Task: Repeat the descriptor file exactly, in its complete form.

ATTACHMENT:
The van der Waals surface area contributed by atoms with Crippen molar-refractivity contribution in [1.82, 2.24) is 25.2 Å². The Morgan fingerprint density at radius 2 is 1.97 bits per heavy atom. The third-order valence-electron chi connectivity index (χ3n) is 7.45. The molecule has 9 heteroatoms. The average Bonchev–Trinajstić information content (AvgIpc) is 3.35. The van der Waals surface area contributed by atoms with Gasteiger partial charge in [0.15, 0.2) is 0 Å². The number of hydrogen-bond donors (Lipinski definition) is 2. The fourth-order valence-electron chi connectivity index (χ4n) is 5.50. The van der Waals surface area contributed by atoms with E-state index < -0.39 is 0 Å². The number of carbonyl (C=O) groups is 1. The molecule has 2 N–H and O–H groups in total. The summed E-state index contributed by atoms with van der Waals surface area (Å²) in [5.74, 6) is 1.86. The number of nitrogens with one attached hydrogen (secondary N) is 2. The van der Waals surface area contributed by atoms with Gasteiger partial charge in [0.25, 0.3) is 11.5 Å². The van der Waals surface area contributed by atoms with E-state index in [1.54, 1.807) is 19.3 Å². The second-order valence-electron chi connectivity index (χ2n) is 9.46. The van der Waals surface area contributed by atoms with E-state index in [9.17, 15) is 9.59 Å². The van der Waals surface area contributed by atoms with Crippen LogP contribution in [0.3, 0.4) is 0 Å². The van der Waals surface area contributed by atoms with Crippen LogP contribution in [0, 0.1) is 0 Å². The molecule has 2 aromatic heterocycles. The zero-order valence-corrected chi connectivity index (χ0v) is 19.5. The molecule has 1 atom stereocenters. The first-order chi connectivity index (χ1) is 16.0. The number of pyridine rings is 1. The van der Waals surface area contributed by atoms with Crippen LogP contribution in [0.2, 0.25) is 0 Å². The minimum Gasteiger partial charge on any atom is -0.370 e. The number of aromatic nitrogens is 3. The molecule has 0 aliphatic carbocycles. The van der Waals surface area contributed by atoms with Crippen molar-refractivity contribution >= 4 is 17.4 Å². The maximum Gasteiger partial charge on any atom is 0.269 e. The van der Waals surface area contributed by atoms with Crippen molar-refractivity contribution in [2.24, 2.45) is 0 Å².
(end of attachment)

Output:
The van der Waals surface area contributed by atoms with Crippen molar-refractivity contribution in [1.82, 2.24) is 25.2 Å². The Morgan fingerprint density at radius 2 is 1.97 bits per heavy atom. The third-order valence-electron chi connectivity index (χ3n) is 7.45. The molecule has 9 heteroatoms. The average Bonchev–Trinajstić information content (AvgIpc) is 3.35. The van der Waals surface area contributed by atoms with Gasteiger partial charge in [0.15, 0.2) is 0 Å². The number of hydrogen-bond donors (Lipinski definition) is 2. The fourth-order valence-electron chi connectivity index (χ4n) is 5.50. The van der Waals surface area contributed by atoms with E-state index < -0.39 is 0 Å². The number of carbonyl (C=O) groups is 1. The molecule has 2 N–H and O–H groups in total. The summed E-state index contributed by atoms with van der Waals surface area (Å²) in [5.74, 6) is 1.86. The number of nitrogens with one attached hydrogen (secondary N) is 2. The van der Waals surface area contributed by atoms with Gasteiger partial charge in [0.25, 0.3) is 11.5 Å². The van der Waals surface area contributed by atoms with E-state index in [1.54, 1.807) is 19.3 Å². The second-order valence-electron chi connectivity index (χ2n) is 9.46. The van der Waals surface area contributed by atoms with E-state index in [9.17, 15) is 9.59 Å². The van der Waals surface area contributed by atoms with Crippen LogP contribution in [0.3, 0.4) is 0 Å². The van der Waals surface area contributed by atoms with Crippen LogP contribution in [0, 0.1) is 0 Å². The molecule has 2 aromatic heterocycles. The zero-order valence-corrected chi connectivity index (χ0v) is 19.5. The molecule has 1 atom stereocenters. The first-order chi connectivity index (χ1) is 16.0. The number of pyridine rings is 1. The van der Waals surface area contributed by atoms with Crippen LogP contribution in [0.2, 0.25) is 0 Å². The minimum Gasteiger partial charge on any atom is -0.370 e. The number of aromatic nitrogens is 3. The molecule has 0 aliphatic carbocycles. The van der Waals surface area contributed by atoms with Crippen molar-refractivity contribution >= 4 is 17.4 Å². The maximum Gasteiger partial charge on any atom is 0.269 e. The van der Waals surface area contributed by atoms with Crippen molar-refractivity contribution in [2.24, 2.45) is 0 Å².